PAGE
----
#### 4.3. Simulated repeatability study

The principal goals of our simulated studies are to provide validation for the results presented in the previous section. Second, we intend to demonstrate the efficacy of Algorithm A.1 in terms of noise. We begin by developing a mathematical model of the FOM (3), accounting for estimates of beam jitter and a paramaterizable additive noise term. We then test the performance of Algorithm A.1 using the same settings, while prescribing varying amounts of additive noise.

The modeled FOM _{Gauss} (9) utilizes the 4D Gaussian fit, *T*_{Gauss} (4), and includes a normally distributed additive noise term, , where ς is a user-selected parameter. A baseline estimate of ς is computed as 5.12 × 10^{−3}. This was accomplished by selecting a region of Ω far away from the positions corresponding to well alignment. Additionally, given a beam divergence of 6.5 × 10^{−3} rad, we consider the possibility of random pointing jitter in the beam itself. Thus, we include normally distributed random perturbations on the *r*_{y} and *r*_{z} axes with a standard deviation of 10% of the beam divergence.

For each a total of 30 times, using the model FOM,

we execute Algorithm A.1where is unit normalized from *T*_{Gauss}. Each initial simplex is generated around a fixed position **p**_{0}, then populated by selecting nearby positions at random, as was done in the beamline study in Section 4.2. The number of Sobol sampling positions *N* remains set to 10, as with the cooling parameter ɛ = 2.0 × 10^{−2}.

Unlike the synchrotron implementation, which was manually exited by the user, an automatic stopping condition within Algorithm A.1 is required. In the synchrotron study, on average, 63.67 evaluations of (6) were required. In an effort to make a fair comparison, we forced the automated method to exit upon reaching 64 evaluations.

We performed three Monte Carlo experiments, each fixing the value for the noise parameter ς to be 5.0 × 10^{−n}, for *n* = 2, 3, and 4. The results are presented as scatter plots of the final `best' alignment position in Fig. 7. We observe that, for noise levels comparable with those seen at APS (ς = 5.0 × 10^{−3}), the spatial distribution of alignment results of the numerical Monte Carlo simulation qualitatively agree with those seen at the synchrotron Monte Carlo. As expected, we also see that the corresponding confidence regions appear to grow proportionally with ς.

### 5. Discussion and outlooks

Further exploration of this technique will likely lead to improvements in speed, accuracy, and precision. In particular, we look forward to identifying reliable choices of the parameters required to initialize Algorithm A.1. For example, in the settings established for the simulated study in Section 4.3, reducing the reflection parameter to α = 0.75, or further to α = 0.5, in Algorithm A.1 results in substantial improvements to the spatial statistics. These results are seen in Fig. 8. Whether or not these changes improve performance on a beamline is an open question.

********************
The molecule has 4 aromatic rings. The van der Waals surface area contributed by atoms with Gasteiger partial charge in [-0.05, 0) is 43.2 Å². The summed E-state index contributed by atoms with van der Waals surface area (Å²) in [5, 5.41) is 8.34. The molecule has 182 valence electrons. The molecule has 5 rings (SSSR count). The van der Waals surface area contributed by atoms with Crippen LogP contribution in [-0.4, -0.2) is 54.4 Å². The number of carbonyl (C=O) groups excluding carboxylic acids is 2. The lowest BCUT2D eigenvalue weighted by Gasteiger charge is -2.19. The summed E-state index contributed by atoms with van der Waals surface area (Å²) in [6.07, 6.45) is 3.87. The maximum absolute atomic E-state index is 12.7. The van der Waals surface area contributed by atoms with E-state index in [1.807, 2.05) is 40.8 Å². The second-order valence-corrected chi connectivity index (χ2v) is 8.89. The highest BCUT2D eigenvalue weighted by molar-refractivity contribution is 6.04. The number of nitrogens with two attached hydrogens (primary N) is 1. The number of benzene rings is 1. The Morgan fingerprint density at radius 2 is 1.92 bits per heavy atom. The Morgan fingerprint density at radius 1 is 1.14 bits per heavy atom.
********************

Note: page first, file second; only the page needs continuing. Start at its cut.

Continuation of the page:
Second, since an attractive application of this technique is a reliable unsupervised re-alignment procedure, an investigation into automated stopping conditions is required. We anticipate any such condition to be determined by three conditions: a prescribed maximum tally of motor motions, a processing of image data from near or far-field camera sensors, and a time-series study of all evaluations of the FOM.

A robust sensitivity study of the input parameters of Algorithm A.1 on the modeled FOM (9) is unlikely to identify optimal parameter settings in real experimental configurations. However, we suspect that efficient and effective parameter selections can be identified with moderate calibration time.

### 6. Conclusions

In this paper we presented a technique to automate the alignment of CRLs. The technique was implemented and tested at the Advanced Photon Source at Argonne National Laboratory. The complete algorithm was presented, along with a study of its efficacy in synchrotron applications using nominal settings. Additionally, we verify and reproduce the experimental tests in a simulated repeatability study. Lastly, we propose a number of improvements which can be verified with more time at an X-ray light source.

### APPENDIX A

Full details of the algorithms mentioned in the paper are discussed herein, and are enumerated in the order they were introduced above. We again note that examples of the following methods have been provided online (Breckling, 2022).

#### A.1. Algorithm A.1. Stochastic Nelder–Mead for CRL alignment

Each major step of the SNM method is indexed by *k*, and considers a simplex of positions χ_{k} = {**p**_{1,k},…, **p**_{5,k}}. The reflection, expansion, and contraction parameters α, γ, and β are required; nominal values are often assigned to be α = 1, γ = 2, and β = 1/2. We additionally require the diameters of the local 4D region **d**, and the cooling parameter ɛ.

*Step 0*. Determine a valid initial simplex of five, non co-linear positions; *i.e.* no more than two points within the simplex should fall on the same straight line in Ω. Additionally, ensure light passing through the CRL is present on at least one of the positions in the initial simplex χ_{0}, though preferably all positions. Lastly, evaluate all points in χ_{0} using (6).